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News at Home


  • A House Still Divided (Part 1)

    by Walter G. Moss

    The core of our polarization is a disagreement about what kind of country we will be – one dominated by Christian white men or one, in Frederick Douglass's words, "of perfect civil equality to the people of all races and of all creeds, and to men of no creeds." 


  • The Roots of the Politicization of the National Parks Service

    by Nick DeLuca

    The National Park Service has never been totally independent of politics. But a 1996 law requiring Senate approval of the NPS Director, combined with the Trump administration's use of acting directors, has created uncertainty. Approving Biden's nominee Chuck Sams is a key step to putting the National Parks on solid footing. 


  • See a Piece of History: Retired FDNY Fireboat John D. McKean

    The Fireboat McKean Preservation Project and the Hudson River Parks Friends offer those in New York the opportunity to visit the McKean at Pier 25 in lower Manhattan. The McKean's half-century of service most notably included evacuation and firefighting support on 9/11. 


  • 9/11's Memorials and the Politics of Historical Memory

    by Marita Sturken

    Major 9/11 memorials try to fix the public memory on a moment of national unity that, 20 years later, seems illusory. Other memorials point the way to using the force of memory to encourage critical reflection on nationalism.


  • Teaching "All Men are Created Equal" (Part II)

    by Jeff Schneider

    In the second part of this essay, a longtime teacher of American history maintains that a close reading of the Declaration of Independence makes it possible to discuss revolution and racism in a thoughtful way without intimidating either white students or students of color.


  • Teaching "All Men are Created Equal" (Part I)

    by Jeff Schneider

    A longtime teacher of American history maintains that a close reading of the Declaration of Independence makes it possible to discuss revolution and racism in a thoughtful way without intimidating either white students or students of color.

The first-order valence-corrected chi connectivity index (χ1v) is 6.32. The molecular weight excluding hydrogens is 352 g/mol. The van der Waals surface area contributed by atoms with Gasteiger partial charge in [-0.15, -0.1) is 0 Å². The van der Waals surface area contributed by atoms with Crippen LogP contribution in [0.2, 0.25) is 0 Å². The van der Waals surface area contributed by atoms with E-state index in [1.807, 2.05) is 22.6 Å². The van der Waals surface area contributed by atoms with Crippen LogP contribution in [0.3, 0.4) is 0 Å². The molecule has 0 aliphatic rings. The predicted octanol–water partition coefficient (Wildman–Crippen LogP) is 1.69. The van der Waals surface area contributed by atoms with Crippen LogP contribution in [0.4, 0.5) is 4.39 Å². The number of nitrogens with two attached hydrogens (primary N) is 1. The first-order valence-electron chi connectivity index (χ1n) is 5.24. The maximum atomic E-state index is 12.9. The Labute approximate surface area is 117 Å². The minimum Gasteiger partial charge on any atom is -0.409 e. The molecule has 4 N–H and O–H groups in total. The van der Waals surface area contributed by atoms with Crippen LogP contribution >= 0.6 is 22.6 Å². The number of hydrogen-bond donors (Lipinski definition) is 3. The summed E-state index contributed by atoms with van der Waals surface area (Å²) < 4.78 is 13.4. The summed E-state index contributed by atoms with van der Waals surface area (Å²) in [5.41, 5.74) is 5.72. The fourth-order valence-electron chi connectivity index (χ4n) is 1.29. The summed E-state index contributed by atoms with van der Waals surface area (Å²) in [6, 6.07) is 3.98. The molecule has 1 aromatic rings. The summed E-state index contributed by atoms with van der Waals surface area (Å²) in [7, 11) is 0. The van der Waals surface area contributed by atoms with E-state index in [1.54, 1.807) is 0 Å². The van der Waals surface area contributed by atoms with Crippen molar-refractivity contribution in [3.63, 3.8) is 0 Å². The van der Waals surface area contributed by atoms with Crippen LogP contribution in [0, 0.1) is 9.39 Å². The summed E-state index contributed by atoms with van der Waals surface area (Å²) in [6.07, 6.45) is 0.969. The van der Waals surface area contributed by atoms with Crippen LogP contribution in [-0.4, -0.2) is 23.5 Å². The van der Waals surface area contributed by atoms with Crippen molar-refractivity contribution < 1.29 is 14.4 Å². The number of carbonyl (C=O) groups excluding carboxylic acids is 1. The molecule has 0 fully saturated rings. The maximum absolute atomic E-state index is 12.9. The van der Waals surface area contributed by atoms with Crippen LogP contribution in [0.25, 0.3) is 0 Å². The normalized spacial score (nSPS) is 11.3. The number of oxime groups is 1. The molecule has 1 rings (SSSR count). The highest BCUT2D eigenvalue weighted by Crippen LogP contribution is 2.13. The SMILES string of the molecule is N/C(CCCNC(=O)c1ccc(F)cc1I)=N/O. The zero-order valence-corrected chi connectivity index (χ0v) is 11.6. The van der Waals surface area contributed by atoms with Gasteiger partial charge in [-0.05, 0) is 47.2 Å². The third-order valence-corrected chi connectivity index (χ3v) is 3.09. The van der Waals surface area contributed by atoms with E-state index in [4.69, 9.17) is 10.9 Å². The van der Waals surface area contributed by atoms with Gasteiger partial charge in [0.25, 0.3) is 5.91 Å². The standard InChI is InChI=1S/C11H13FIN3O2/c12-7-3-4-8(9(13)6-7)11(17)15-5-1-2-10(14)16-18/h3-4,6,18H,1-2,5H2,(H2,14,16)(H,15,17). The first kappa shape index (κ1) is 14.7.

• Were the 9/11 Attacks Preventable?

    by J. Samuel Walker

    It's impossible to know if more diligent preparation for potential Al Qaeda attacks could have prevented them, but the Bush administration's slowness to develop a national security strategy for terrorism will always haunt the nation and the world. 


  • Critical Theory Opposes the Right Wing's Cancel Politics

    by Leah Allen and Pipa Marguerite

    Before Critical Race Theory, the Frankfurt School of social criticism was a preferred target of the right. Ironically, it is the right that has been most agressively and systematically moving to "cancel" ideas it opposes, and the Frankfurt School that shows how to resist. 


  • Comparing Trump to Hitler is a Wrongheaded Distraction

    by Claudia Koonz

    The comparison indulges liberal distaste for Trump, but it obscures the degree to which, absent any coherent policy of national rebuilding, Trumpism is hitched even more closely to racial nationalism than Nazism was.


  • A Brief History of the "Isolationist" Strawman

    by Brandan P. Buck

    As the United States enters another round of agonizing soul searching after another lost war, Americans should learn the fraught political history of the "isolationist" label.


  • Words of Warning: Many Opposed the Afghanistan Invasion in 2001

    by John Bodnar

    "Today Americans worry over the humanitarian crisis at the Kabul airport.  But they mostly forget the one that transpired over a period of two decades and led to the death of some 150,000 Afghans in a war to eliminate evil from the world."


  • The View from the New York City Hiroshima Peace Vigil

    by Michael McQuillan

    The march featured the testimony of antinuclear activists and rekindled a demand for New York's city council to divest the city budget from contractors who make nuclear weapons, but too much of the public seems willing to ignore the nuclear threat.